A treadmill test, also known as a cardiac stress test or an exercise stress test, is a fairly common medical test that can show how efficiently your heart is working. Though it can feel rigorous, it's not painful and can warn of heart problems.
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For example, the Mayo Clinic says that heart stress test results are helpful for identifying coronary artery disease and heart rhythm problems. The American Heart Association (AHA) also notes that a treadmill test can help predict your risk for serious heart-related events, like a heart attack, or check how well a heart procedure designed to improve circulation is working.
Your results can also guide your doctor in recommending the appropriate type of exercise for you based on your specific capabilities.
"Exercise stress tests, such as a treadmill test, help physicians monitor your heart health by making your body work," says Sanjay Shetty, MD, division chair of cardiology for AtlantiCare in southern New Jersey. "During the test, you will be hooked up to an electrocardiography machine, which will monitor your heart rate, blood pressure and breathing."
Read more: What Are METs on a Treadmill?
How a Treadmill Test Works
The exact nature of a treadmill test may vary depending on the doctor administering the test, but for the most part, the steps are the same. First, sensors will be placed at key spots on your body and connected to the electrocardiography machine, says Mayo Clinic. It records your heart's electrical rhythms. Your medical provider will also monitor you blood pressure, says Harvard Health Publishing. Next, you'll start to walk on the treadmill.
Over time, says AHA, the treadmill's speed or elevation setting may be increased, with continued monitoring of your body's functions. You may be asked to breathe into a tube to measure respiration during the test as well. Once the test is complete, a final check of your health metrics may take place while you rest.
Though you might huff and puff during the test, it's not dangerous and it can be stopped at any point that it becomes difficult.
Blood Pressure During Treadmill Tests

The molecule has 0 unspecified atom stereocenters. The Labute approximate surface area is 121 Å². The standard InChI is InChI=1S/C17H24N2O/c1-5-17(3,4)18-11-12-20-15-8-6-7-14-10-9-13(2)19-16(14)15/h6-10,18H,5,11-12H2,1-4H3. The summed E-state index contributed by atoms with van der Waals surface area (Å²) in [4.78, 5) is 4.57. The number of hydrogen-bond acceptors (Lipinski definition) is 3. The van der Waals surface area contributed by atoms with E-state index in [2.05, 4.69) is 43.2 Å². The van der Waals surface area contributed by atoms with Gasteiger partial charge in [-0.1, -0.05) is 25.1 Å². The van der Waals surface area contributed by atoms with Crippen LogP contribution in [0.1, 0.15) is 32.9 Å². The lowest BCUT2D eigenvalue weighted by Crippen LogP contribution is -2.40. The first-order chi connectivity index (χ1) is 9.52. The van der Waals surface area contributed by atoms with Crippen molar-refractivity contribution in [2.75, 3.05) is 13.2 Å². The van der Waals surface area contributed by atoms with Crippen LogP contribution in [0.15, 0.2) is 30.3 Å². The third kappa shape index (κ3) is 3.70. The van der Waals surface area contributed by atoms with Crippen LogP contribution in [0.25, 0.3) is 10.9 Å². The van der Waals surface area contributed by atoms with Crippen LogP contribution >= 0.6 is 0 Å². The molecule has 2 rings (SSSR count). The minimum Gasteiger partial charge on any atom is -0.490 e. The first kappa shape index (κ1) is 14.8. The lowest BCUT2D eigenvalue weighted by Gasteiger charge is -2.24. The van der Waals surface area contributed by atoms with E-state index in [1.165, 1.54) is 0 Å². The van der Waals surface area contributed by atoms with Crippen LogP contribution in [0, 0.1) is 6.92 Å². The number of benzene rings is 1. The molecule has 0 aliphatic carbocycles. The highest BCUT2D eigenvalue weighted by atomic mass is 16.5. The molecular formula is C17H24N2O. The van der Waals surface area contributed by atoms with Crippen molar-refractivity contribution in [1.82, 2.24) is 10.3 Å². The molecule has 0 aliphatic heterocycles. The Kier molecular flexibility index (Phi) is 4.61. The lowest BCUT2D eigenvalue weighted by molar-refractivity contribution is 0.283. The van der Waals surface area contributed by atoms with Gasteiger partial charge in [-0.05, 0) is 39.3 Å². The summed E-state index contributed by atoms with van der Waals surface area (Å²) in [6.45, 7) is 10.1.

When you perform a treadmill test, Dr. Shetty says it's normal for blood pressure to become somewhat elevated. However, the line between normal blood pressure elevation and extreme elevation can sometimes be difficult to determine. This can make diagnosis challenging based on blood pressure readings alone during the exercise test.
"According to U.S. guidelines, in a stress test, a normal blood pressure should not exceed 210 in men or 190 in women," says Dr. Shetty. "Of course, what is considered normal can differ from person to person. It is important to consult with your physician about your blood pressure levels and what they mean for your body."
According to Stanford Medicine, high blood pressure during a treadmill test may indicate a potential heart problem. On the other hand, blood pressure can also increase in healthy people as the intensity goes up.
In fact, people who are more fit may actually have higher blood pressure during the test. That's because they tend to reach higher treadmill speeds or elevations during the test, which in turn naturally raises blood pressure as they continue to exercise. This could present a conundrum for doctors trying to interpret the results of their exercise stress test.
"In many cases, high blood pressure in a stress test can be an indicator of heart disease, but not every time," says Dr. Shetty. "In healthy people, systolic blood pressure can easily exceed 160 mm Hg with exercise. This is because your body is working harder to deliver oxygen to your muscles."
Ultimately, Dr. Shetty notes that your blood pressure during the treadmill test is just one piece of the puzzle in diagnosing a potential heart problem.
Is This an Emergency?
- Mayo Clinic: “Stress Test”
- American Heart Association: “Exercise Stress Test”
- Sanjay Shetty, MD, division chair, cardiology, AtlantiCare, southern New Jersey
- Stanford Medicine: “Exercise Stress Test Results Often Misinterpreted as Bad News”
- Harvard Health Publishing: "Cardiac Exercise Stress Testing: What It Can and Cannot Tell You"